Authors: Greg Clark of the JLL Cities Research Centre with Emily Moir
This is the first in a new series of blogs on the future of cities based on the Business of Cities essay, produced in conjunction with the UK Government Office for Science.
Over the last five years, two ‘future’ urban agendas have been growing side by side. There is widespread and increasing interest in ‘future cities’, which focuses on the use of technology and digital infrastructure and systems in city management. This agenda includes the imagining and realization of the so-called ‘smart city’ of the future. But, at the same time, policymakers and businesses are also paying greater attention to ‘the future of cities’ – considering what the future urban world will look like, and the spatial, governance and infrastructure challenges that it will face. Why has interest in the future of cities escalated in recent years?
First, the sheer scale and speed of the current phase of global urbanisation has led to the recognition that cities will host the vast majority of future population and economic growth. Accordingly, it is being acknowledged that cities are the primary sites which must be optimised and configured to achieve improved liveability, productivity and competitive outcomes for nations as a whole. We now appreciate that the shift to a dominant urban mode cannot be ignored.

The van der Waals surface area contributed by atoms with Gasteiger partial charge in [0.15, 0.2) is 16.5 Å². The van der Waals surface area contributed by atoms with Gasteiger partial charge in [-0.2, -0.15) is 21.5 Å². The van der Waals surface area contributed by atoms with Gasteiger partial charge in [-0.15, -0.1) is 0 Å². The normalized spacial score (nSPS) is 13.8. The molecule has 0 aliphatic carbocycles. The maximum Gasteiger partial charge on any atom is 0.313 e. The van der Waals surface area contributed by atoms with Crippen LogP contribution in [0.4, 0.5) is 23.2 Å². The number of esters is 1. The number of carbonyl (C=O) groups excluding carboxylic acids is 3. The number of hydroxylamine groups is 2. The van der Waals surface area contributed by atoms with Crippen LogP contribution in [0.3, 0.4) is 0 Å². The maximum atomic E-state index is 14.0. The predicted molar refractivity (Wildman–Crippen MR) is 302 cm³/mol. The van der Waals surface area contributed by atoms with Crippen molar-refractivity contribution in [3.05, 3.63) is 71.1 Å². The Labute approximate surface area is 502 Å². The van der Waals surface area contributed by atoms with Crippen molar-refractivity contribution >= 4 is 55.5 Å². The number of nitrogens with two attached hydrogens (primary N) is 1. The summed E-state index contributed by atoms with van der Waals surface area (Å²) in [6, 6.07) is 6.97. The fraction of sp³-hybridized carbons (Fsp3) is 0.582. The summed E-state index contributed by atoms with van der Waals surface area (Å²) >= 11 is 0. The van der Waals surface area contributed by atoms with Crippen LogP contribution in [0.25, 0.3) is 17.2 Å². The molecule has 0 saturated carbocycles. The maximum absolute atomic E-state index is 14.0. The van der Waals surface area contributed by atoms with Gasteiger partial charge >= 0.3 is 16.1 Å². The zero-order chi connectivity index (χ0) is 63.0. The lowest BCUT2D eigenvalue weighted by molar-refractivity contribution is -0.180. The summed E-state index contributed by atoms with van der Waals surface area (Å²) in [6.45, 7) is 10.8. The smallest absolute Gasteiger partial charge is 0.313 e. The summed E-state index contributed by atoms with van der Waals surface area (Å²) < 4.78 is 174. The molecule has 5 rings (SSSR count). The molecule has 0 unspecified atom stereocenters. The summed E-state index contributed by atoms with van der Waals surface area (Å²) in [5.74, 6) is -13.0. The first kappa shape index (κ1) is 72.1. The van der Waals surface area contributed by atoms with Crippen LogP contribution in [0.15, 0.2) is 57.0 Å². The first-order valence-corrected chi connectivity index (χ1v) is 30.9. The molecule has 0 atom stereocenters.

Second, the specific risks concerning carbon emissions, climate change, natural disasters and resource shortages are becoming much clearer. City and national governments are now under pressure to provide a vision of genuine sustainability and to develop the capacity to resist and recover from shocks associated with the natural environment.
Third, we have built up a widely understood historical record about the successes and failures of the last 150 years of urbanisation, especially in Europe and North America. This has raised awareness about the risks of regional economies becoming too narrowly specialised, having unsuitable governance arrangements, or experiencing path dependent lock-in due to unfavourable spatial patterns and transport development choices.
Fourth, public bodies have grasped that there is a generational shift taking place in terms of the diminishing availability of national and state/provincial/regional government transfers for urban infrastructure and development. Given the high and often unfeasible costs of large-scale reconstruction, growing cities are now seeking to make the case for investment and fiscal decentralisation, to avoid costly mistakes of the past, and achieve a resilient and adaptable urbanisation.
Of course, the extensive and widespread interest in the future of cities partly reflects the fact that there can be no single future of cities. Individual cities face their own challenges and exist within unique contexts. Therefore there are many futures of cities, and each urban space needs to do its own thinking and develop its own plans. Later in this blog series we will explore some of the ways that cities, governments and other interested parties around the world are thinking about the future of their cities.